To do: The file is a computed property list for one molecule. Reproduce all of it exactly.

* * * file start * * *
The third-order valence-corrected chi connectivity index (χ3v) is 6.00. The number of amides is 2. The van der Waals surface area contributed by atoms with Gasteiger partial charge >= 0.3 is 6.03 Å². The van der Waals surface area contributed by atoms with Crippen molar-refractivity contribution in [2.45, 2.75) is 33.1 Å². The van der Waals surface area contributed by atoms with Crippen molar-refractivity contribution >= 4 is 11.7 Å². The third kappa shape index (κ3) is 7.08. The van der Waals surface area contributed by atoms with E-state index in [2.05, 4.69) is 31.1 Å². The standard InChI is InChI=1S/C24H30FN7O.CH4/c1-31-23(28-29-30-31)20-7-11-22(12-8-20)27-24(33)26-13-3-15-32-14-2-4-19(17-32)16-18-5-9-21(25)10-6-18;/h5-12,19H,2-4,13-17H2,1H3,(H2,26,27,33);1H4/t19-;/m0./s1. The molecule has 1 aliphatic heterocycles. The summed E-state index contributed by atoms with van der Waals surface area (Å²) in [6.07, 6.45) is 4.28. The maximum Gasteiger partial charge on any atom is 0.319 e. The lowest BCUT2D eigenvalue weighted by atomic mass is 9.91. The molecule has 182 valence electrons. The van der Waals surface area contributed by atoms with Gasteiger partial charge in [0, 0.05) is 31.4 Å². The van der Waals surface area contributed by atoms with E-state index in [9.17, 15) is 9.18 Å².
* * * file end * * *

The third-order valence-corrected chi connectivity index (χ3v) is 6.00. The number of amides is 2. The van der Waals surface area contributed by atoms with Gasteiger partial charge >= 0.3 is 6.03 Å². The van der Waals surface area contributed by atoms with Crippen molar-refractivity contribution in [2.45, 2.75) is 33.1 Å². The van der Waals surface area contributed by atoms with Crippen molar-refractivity contribution >= 4 is 11.7 Å². The third kappa shape index (κ3) is 7.08. The van der Waals surface area contributed by atoms with E-state index in [2.05, 4.69) is 31.1 Å². The standard InChI is InChI=1S/C24H30FN7O.CH4/c1-31-23(28-29-30-31)20-7-11-22(12-8-20)27-24(33)26-13-3-15-32-14-2-4-19(17-32)16-18-5-9-21(25)10-6-18;/h5-12,19H,2-4,13-17H2,1H3,(H2,26,27,33);1H4/t19-;/m0./s1. The molecule has 1 aliphatic heterocycles. The summed E-state index contributed by atoms with van der Waals surface area (Å²) in [6.07, 6.45) is 4.28. The maximum Gasteiger partial charge on any atom is 0.319 e. The lowest BCUT2D eigenvalue weighted by atomic mass is 9.91. The molecule has 182 valence electrons. The van der Waals surface area contributed by atoms with Gasteiger partial charge in [0, 0.05) is 31.4 Å². The van der Waals surface area contributed by atoms with E-state index in [9.17, 15) is 9.18 Å².